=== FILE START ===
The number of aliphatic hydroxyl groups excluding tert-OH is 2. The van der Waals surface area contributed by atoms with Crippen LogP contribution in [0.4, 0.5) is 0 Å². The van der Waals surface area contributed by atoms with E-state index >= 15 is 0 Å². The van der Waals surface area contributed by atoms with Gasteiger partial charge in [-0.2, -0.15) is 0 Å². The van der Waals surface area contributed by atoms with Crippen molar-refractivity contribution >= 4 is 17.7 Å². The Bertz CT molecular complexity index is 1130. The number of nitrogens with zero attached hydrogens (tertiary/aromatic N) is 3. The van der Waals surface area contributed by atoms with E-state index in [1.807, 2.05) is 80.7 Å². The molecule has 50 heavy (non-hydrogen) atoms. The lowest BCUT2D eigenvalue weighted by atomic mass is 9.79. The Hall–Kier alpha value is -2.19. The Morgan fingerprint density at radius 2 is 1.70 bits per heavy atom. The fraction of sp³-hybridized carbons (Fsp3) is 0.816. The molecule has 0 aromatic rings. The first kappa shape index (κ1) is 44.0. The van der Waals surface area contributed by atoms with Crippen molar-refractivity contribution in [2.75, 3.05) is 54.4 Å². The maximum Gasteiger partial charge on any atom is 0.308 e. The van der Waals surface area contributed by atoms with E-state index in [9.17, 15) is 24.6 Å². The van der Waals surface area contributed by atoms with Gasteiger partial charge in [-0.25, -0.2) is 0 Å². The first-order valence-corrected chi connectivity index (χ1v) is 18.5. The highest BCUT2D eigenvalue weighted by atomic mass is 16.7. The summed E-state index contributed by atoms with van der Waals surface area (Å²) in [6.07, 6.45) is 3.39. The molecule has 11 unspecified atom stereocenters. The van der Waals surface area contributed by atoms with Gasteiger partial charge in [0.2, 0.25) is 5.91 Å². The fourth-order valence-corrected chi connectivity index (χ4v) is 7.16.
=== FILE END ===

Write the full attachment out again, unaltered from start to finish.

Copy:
The number of aliphatic hydroxyl groups excluding tert-OH is 2. The van der Waals surface area contributed by atoms with Crippen LogP contribution in [0.4, 0.5) is 0 Å². The van der Waals surface area contributed by atoms with E-state index >= 15 is 0 Å². The van der Waals surface area contributed by atoms with Gasteiger partial charge in [-0.2, -0.15) is 0 Å². The van der Waals surface area contributed by atoms with Crippen molar-refractivity contribution >= 4 is 17.7 Å². The Bertz CT molecular complexity index is 1130. The number of nitrogens with zero attached hydrogens (tertiary/aromatic N) is 3. The van der Waals surface area contributed by atoms with E-state index in [1.807, 2.05) is 80.7 Å². The molecule has 50 heavy (non-hydrogen) atoms. The lowest BCUT2D eigenvalue weighted by atomic mass is 9.79. The Hall–Kier alpha value is -2.19. The Morgan fingerprint density at radius 2 is 1.70 bits per heavy atom. The fraction of sp³-hybridized carbons (Fsp3) is 0.816. The molecule has 0 aromatic rings. The first kappa shape index (κ1) is 44.0. The van der Waals surface area contributed by atoms with Crippen molar-refractivity contribution in [2.75, 3.05) is 54.4 Å². The maximum Gasteiger partial charge on any atom is 0.308 e. The van der Waals surface area contributed by atoms with E-state index in [9.17, 15) is 24.6 Å². The van der Waals surface area contributed by atoms with Gasteiger partial charge in [-0.25, -0.2) is 0 Å². The first-order valence-corrected chi connectivity index (χ1v) is 18.5. The highest BCUT2D eigenvalue weighted by atomic mass is 16.7. The summed E-state index contributed by atoms with van der Waals surface area (Å²) in [6.07, 6.45) is 3.39. The molecule has 11 unspecified atom stereocenters. The van der Waals surface area contributed by atoms with Gasteiger partial charge in [0.2, 0.25) is 5.91 Å². The fourth-order valence-corrected chi connectivity index (χ4v) is 7.16.